Presenters Wade Burcham
Geosyntec Consultants, Inc.
How a Grassroots Nonprofit Utilizes Watershed Planning to Implement Game Changing ProjectsView Abstract Watch Recording
Oral Presentation 12:15 PM - 12:30 PM (America/Chicago) 2020/12/02 18:15:00 UTC - 2020/12/31 18:30:00 UTC
Dog River Clearwater Revival (DRCR) is a 25-year-old place-based nonprofit whose sole mission is to improve the water quality of and access to Mobile’s urban river and its many tributary creeks and streams. In order to successfully achieve its mission, DRCR realized there was needed to fully understand the many factors contributing to water quality degradation throughout the 95 square mile watershed. In 2000, the first Dog River Watershed Management Plan provided a glimpse into the river’s conditions and its future should uncontrolled development continue. Fast forward 20 years and many of the issues identified in the plan resulting from urbanization not only persist but also some are now critical. The need to update the Dog River plan to address new stressors, new science, and new funding opportunities became clear. With the guidance and resources available through the Mobile Bay National Estuary Program the new Dog River Watershed Management Plan was released in 2018. Today, in 2020, after completing the complicated process of urban watershed planning the complex tasks of implementation of recommended actions continue to teach our organization and its members many lessons. As we continue the journey through project implementation, it can sometimes be overwhelming to a small grassroots organization, but a path forward has been laid out and tools have been given us through the Watershed Management Plan to improve the water quality of and access to Dog River.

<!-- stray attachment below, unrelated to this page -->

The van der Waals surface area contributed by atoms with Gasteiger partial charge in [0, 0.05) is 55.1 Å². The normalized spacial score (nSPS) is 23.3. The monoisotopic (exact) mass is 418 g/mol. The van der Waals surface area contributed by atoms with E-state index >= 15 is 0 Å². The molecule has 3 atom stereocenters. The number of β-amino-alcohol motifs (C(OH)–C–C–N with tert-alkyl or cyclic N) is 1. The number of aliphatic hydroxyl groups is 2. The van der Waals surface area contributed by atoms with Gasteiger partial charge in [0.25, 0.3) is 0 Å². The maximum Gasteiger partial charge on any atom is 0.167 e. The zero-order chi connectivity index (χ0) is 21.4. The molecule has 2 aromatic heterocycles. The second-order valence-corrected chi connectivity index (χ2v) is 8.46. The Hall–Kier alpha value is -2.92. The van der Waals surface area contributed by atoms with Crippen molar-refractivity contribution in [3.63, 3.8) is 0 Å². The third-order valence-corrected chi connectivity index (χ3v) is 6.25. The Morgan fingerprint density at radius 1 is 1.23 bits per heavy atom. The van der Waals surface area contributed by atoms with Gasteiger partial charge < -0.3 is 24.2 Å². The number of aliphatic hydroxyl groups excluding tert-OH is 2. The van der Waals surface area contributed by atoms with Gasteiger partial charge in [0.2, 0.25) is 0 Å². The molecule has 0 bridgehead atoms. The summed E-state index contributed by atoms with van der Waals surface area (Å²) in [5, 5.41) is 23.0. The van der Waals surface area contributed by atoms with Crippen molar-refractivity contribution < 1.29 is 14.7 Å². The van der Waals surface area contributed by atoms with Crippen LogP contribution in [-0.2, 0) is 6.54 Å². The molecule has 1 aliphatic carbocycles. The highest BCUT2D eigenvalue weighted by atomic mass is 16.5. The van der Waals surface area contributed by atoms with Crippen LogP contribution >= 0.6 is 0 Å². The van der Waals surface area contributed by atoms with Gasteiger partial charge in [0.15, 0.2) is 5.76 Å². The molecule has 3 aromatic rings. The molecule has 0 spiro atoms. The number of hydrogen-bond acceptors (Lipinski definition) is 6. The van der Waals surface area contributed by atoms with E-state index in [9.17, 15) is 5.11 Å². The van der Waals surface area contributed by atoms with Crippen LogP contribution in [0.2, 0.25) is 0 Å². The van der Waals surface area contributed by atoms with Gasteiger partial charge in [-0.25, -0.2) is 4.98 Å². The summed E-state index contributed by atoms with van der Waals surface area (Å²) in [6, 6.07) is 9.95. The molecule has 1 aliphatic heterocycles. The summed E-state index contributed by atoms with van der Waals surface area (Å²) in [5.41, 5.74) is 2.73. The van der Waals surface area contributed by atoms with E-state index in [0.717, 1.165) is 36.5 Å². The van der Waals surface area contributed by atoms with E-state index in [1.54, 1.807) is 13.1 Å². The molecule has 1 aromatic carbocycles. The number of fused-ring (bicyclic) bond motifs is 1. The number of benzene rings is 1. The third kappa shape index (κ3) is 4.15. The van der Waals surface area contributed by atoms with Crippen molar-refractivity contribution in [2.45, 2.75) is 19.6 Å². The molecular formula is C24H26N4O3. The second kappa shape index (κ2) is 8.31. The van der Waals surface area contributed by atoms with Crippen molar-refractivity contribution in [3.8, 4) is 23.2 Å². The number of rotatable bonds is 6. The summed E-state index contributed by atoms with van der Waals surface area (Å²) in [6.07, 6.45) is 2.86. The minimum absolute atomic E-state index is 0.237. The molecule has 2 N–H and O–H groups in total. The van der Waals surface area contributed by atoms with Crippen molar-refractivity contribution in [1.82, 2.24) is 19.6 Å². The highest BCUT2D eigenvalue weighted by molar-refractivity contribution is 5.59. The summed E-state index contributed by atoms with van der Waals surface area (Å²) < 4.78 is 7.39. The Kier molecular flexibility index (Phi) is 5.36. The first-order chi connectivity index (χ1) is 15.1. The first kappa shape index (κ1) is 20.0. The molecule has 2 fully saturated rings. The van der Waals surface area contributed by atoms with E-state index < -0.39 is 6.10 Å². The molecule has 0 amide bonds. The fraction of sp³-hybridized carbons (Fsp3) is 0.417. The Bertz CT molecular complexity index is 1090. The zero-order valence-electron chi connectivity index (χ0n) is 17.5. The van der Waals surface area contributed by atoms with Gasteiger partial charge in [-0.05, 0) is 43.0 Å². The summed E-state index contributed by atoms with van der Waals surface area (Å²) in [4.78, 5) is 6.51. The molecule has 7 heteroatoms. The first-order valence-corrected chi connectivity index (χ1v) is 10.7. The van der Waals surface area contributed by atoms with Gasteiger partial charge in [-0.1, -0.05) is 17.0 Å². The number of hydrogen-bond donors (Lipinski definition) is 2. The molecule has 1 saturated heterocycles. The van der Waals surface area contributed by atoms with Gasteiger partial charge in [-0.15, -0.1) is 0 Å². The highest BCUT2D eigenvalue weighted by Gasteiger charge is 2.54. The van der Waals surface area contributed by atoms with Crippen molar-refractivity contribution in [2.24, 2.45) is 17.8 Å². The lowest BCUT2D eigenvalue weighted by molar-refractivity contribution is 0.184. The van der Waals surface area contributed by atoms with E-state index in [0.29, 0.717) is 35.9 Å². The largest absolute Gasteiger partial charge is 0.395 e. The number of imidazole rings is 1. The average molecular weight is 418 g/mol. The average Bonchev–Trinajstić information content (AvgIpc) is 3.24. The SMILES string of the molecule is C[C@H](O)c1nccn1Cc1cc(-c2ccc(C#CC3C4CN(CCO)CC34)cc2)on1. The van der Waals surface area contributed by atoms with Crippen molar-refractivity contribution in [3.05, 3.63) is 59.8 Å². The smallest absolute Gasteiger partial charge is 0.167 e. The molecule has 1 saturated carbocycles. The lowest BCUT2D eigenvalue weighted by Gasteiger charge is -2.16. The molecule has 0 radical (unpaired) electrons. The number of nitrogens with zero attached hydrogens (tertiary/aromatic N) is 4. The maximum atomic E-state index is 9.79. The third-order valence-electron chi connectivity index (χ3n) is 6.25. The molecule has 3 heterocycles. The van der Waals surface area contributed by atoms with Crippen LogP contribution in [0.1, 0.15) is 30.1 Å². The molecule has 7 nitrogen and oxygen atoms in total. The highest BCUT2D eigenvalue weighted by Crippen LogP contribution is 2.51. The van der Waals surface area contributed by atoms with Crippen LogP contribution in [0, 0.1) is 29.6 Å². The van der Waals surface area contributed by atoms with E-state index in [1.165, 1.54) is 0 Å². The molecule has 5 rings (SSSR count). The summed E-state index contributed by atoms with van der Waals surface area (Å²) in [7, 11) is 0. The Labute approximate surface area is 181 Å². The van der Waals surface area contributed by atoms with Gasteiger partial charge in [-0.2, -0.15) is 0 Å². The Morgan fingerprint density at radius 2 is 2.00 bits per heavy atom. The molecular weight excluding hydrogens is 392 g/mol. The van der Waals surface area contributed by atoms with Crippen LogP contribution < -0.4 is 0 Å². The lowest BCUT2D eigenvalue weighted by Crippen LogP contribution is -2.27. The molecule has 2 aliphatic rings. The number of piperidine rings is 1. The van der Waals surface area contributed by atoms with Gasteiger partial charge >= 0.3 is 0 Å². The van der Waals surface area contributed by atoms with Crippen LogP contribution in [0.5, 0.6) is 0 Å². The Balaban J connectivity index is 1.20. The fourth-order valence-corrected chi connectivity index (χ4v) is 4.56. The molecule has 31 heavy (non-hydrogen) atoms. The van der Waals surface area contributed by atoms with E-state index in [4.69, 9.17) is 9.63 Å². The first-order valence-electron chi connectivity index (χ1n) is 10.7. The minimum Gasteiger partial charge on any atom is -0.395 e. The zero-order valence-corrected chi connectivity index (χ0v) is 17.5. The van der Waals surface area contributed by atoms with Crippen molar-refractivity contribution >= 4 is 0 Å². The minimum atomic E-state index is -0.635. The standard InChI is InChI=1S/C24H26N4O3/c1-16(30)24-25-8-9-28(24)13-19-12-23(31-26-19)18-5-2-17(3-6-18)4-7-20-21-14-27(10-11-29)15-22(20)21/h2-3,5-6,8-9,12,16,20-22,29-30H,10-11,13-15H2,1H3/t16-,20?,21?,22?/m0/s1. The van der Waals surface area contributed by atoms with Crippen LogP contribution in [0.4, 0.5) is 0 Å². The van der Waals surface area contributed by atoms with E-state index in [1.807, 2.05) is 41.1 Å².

Presenters Debi Foster
Dog River Clearwater Revival
Watershed Planning & Implementation from a Municipal PerspectiveView Abstract Watch Recording
Oral Presentation 12:30 PM - 12:45 PM (America/Chicago) 2020/12/02 18:30:00 UTC - 2020/12/31 18:45:00 UTC
The D’Olive watershed plan, completed in 2010, is a strategic work plan for achieving goals that provided watershed assessment and management information for D’Olive Creek. I will discuss how the City of Daphne embraced the plan and interwove it into its regulations and used it as a guide for City development. For Daphne, it was not become just another book on the shelf. The implementation of the plan resulted in millions of dollars of restoration and enhancement projects and the plan’s ultimate goal, the de-listing of Joe’s Branch from the State’s 303d list. I will also discuss, the lessons learned during the last ten years of watershed plan implementation. If time allows, I would love to show the up-dated Protecting Alabama’s Waters (9-minutes).
Presenters Ashley Campbell
City Of Daphne
Mobile Bay National Estuary Program
Geosyntec Consultants, Inc.
Dog River Clearwater Revival
City of Daphne
No moderator for this session!
Goodwyn Mills & Cawood, Inc.
Ms. Amy Paulson
Environmental Science Associates (ESA)
US Fish & Wildlife Service
Mr. Stephen  Deal
Mississippi-Alabama Sea Grant Consortium
+32 more attendees. View All